The Peruvian priest who is widely regarded as the founder of liberation theology said that he is pleased with a “change in atmosphere” at the Vatican since the election of Pope Francis, …
Liberation theology is the philosophy that Christ is the ‘Liberator’ of the oppressed. It is quasi-catholic theology and a quasi-political movement. A liberal movement that claimed it is founded on the Second Vatican Council, and was widespread in Latin America. It drew it’s adherents from poor and uneducated. Liberation theology is somewhat of a favorite of left leaning Protestants and Catholics alike. The praxis (practice) of Liberation theology is a mix between Marxism and Progressivism.
Liberation theology seems to have gotten its start in the mid 1950’s by the Latin American Episcopal Conference, a Latin American Episcopal Conference (known by the acronym CLEAM). CLEAM leaned heavily on Marxist class warfare and political revolution typical of progressivism. Cardinal Joseph Ratzinger wrote a series of notes titled, “Liberation Theology” (preliminary notes to 1984 Instruction) prior to the Instruction on Certain Aspects of the “Theology of Liberation” by the Congregation for the Doctrine of Faith. Liberation theology was taken up in the U.S. by socialist and union worker’s movements along with the communist party and the progressive party. I’ll paraphrase Cardinal Ratzinger’s notes for brevity.
Liberation theology was viewed as a threat to the faith of the Church. Like any effective lie the theology contained some truth which was centered on the liberation of the poor from oppression and poverty. As the Church is the universal truth, Liberation theology is a universal lie. Taking the social ethics from the Church it forms a new hermeneutics of Catholic faith in liturgy, catechesis, and morals. The tenets of Liberation theology appeal to many Christian sects and denominations making the Catholic Church just another Church” as opposed to the one True church of Christ. In fact it tends to erase the theological boundaries between all Church divisions and the secular world resembling more of an ideology than a religion. This ideology is particularly dangerous because it doesn’t fit conventional heresy and those heresies are hidden in double-speak.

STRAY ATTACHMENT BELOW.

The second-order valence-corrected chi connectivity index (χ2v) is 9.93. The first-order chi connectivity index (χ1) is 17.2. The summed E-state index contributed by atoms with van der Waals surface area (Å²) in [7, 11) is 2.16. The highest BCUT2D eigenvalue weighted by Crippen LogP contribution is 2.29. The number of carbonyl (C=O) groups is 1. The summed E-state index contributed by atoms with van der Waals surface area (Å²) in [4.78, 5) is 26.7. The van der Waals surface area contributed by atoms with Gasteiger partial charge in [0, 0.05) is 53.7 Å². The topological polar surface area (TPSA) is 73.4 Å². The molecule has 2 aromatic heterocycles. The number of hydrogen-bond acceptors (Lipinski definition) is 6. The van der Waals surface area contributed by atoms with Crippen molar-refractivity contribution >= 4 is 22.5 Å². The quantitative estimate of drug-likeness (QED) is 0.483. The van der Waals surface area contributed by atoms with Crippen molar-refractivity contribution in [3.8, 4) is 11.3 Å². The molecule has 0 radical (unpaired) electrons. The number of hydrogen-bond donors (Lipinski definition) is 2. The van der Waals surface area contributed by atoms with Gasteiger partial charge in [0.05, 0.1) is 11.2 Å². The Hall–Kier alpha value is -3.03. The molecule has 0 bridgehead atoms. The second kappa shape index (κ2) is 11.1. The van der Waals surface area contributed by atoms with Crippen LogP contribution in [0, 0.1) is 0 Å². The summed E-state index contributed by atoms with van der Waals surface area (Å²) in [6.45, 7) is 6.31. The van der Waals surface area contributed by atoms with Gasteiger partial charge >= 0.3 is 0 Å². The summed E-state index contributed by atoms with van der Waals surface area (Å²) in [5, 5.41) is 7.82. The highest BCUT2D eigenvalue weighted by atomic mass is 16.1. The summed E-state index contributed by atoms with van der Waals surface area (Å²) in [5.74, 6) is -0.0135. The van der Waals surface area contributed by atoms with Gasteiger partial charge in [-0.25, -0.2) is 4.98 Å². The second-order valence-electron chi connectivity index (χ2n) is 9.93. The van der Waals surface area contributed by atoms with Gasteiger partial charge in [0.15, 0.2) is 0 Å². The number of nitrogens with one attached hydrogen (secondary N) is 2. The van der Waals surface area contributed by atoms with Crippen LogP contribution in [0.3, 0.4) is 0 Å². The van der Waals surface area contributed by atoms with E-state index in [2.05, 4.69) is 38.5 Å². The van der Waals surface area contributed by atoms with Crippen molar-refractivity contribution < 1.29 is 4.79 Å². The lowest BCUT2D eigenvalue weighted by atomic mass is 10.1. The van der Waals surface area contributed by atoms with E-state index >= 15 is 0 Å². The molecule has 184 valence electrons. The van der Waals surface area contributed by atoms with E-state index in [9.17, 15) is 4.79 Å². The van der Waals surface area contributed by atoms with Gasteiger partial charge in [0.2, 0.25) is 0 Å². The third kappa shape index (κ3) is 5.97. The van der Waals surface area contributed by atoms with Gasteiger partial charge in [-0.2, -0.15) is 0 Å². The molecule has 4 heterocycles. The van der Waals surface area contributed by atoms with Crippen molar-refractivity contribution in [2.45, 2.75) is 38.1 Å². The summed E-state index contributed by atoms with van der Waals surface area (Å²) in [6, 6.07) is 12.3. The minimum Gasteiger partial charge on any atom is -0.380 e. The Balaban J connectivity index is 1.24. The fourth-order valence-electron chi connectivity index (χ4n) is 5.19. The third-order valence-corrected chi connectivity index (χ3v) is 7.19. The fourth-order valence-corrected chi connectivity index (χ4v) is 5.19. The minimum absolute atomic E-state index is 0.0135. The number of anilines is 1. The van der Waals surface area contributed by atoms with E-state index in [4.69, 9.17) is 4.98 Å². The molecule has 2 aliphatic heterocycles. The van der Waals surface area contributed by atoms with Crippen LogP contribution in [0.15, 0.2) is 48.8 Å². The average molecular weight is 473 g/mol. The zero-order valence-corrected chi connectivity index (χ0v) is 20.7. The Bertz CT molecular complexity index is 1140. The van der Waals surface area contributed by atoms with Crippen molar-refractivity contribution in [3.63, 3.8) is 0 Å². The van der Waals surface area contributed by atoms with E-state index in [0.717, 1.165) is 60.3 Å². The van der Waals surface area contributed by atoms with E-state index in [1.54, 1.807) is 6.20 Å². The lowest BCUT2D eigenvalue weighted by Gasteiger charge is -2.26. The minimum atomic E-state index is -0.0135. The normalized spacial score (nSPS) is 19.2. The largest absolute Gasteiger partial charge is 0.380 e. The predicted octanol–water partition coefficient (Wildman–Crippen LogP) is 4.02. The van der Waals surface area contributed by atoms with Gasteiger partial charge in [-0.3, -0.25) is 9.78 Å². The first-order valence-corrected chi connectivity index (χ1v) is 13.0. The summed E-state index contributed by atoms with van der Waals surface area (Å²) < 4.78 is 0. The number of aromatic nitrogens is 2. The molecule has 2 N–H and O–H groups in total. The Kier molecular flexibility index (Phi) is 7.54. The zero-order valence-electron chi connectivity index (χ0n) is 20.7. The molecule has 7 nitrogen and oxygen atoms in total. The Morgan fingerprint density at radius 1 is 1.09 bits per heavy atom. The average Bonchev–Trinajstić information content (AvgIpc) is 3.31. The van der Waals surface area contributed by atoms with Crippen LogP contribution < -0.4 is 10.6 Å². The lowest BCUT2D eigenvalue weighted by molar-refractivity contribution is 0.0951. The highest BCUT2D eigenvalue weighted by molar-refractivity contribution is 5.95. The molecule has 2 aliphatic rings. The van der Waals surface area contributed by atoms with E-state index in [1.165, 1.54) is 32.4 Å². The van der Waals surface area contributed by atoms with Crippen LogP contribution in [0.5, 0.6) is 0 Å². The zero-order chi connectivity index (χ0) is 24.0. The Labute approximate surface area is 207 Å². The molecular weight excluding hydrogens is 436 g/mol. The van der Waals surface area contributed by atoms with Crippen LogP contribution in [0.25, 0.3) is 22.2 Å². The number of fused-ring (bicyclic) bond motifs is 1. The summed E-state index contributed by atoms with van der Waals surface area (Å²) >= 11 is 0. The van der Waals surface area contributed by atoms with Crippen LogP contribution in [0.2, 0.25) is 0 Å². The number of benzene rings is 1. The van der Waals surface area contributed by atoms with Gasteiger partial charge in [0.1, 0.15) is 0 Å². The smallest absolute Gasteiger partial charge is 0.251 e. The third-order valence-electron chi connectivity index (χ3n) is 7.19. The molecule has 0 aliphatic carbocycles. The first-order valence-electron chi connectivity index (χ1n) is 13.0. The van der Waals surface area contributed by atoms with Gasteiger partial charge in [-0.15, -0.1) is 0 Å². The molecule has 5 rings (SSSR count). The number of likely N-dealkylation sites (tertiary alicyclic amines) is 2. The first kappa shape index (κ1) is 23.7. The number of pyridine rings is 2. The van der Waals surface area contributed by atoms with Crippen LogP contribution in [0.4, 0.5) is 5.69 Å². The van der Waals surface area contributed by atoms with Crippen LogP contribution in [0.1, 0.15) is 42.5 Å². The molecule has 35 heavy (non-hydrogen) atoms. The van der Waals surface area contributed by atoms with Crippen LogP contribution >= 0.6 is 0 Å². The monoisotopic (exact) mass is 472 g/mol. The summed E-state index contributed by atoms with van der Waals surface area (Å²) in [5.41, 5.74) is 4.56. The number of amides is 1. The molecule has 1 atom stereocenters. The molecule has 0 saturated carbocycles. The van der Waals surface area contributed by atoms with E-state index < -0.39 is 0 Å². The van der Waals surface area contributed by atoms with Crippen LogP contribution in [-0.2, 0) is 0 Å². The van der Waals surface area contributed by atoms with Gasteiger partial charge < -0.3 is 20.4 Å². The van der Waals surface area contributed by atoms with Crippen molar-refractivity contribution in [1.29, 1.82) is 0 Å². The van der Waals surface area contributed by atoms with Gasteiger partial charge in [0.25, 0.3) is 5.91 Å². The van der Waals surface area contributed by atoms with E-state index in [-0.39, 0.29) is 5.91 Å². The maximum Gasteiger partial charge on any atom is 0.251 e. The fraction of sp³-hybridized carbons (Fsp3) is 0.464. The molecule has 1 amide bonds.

Liberation theology takes several forms; the theology of revolution, political theology, as well as a more distinctive liberation theology. Depending on location and leaders the movement morphed from one theology to the next. Rudolf Karl Bultmann’s scientific renderings of Scriptural exegesis was used to separate the historical Jesus from the Christian faith. Thus, “tradition hangs in a vacuum, deprived of reality, while on the other hand, a new interpretation and significance must be sought for the figure of Jesus.” Christ becomes liberator and the ‘ruling class’ becomes the executioners of Christ wherein the Marxist struggle becomes a holy crusade. All scriptural history becomes institutionalized into the Marxist ‘People’ against the establishment, including the Church herself. The ‘people’ of the Church become the antagonist. In the confines of Liberation theology faith, hope and charity take on different concepts, faith becomes fidelity to the movement, Hope becomes confidence in a future victory, and Love coincides becomes an ascent to class struggle.